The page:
Colorado may be the second state to pass a proposal on this years ballot to legalize marijuana for recreational purposes. The marijuana laws in place have obviously failed. Colorado voters will decide this fall whether or not it will make it on the ballot.
Monday, The Secretary of State’s Office said that supporters of the legalization initiative collected enough signatures to get their measure before voters, meaning Colorado will join Washington state in putting a recreational pot question on November ballots.
Voters will be asked whether adults older than 21 should be allowed to use marijuana even without a doctor’s recommendation. The measure would allow adults to have up to 1 ounce of marijuana or six marijuana plants. The proposal also allows for commercial pot sales, though cities and counties would have permission to ban marijuana sales if they choose. The plan would also direct state lawmakers to put an undetermined excise tax on pot, with the proceeds going to education.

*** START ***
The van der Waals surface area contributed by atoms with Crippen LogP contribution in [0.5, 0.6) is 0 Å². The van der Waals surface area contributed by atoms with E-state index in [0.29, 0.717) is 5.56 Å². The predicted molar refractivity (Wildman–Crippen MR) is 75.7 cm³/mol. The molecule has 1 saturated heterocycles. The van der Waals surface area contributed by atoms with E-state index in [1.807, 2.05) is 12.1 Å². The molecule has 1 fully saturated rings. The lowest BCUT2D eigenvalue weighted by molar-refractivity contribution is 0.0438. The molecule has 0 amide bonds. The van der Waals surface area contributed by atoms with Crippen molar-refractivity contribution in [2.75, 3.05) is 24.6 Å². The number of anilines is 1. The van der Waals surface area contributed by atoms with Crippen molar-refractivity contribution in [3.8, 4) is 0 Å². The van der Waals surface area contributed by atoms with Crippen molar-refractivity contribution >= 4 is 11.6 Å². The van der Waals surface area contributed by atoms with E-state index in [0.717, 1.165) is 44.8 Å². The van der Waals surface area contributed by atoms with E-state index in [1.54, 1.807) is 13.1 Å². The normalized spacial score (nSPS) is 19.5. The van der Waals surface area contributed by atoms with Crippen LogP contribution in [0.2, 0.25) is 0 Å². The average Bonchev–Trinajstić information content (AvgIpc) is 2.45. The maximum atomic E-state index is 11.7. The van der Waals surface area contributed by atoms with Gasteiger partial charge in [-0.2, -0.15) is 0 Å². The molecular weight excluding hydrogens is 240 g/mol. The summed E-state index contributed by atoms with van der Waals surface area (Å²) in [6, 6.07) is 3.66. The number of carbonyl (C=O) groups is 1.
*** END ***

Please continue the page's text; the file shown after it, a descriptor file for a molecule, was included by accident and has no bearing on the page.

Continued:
Colorado considered and rejected recreational pot legislation in 2006. And, more recently, California voters turned back a similar plan in 2010.
Last month the initiative backers fell just short of the required 86,000 signatures when tens of thousands were deemed invalid. But officials said a second attempt allowed under Colorado law left the campaign with more than 90,000 valid signatures.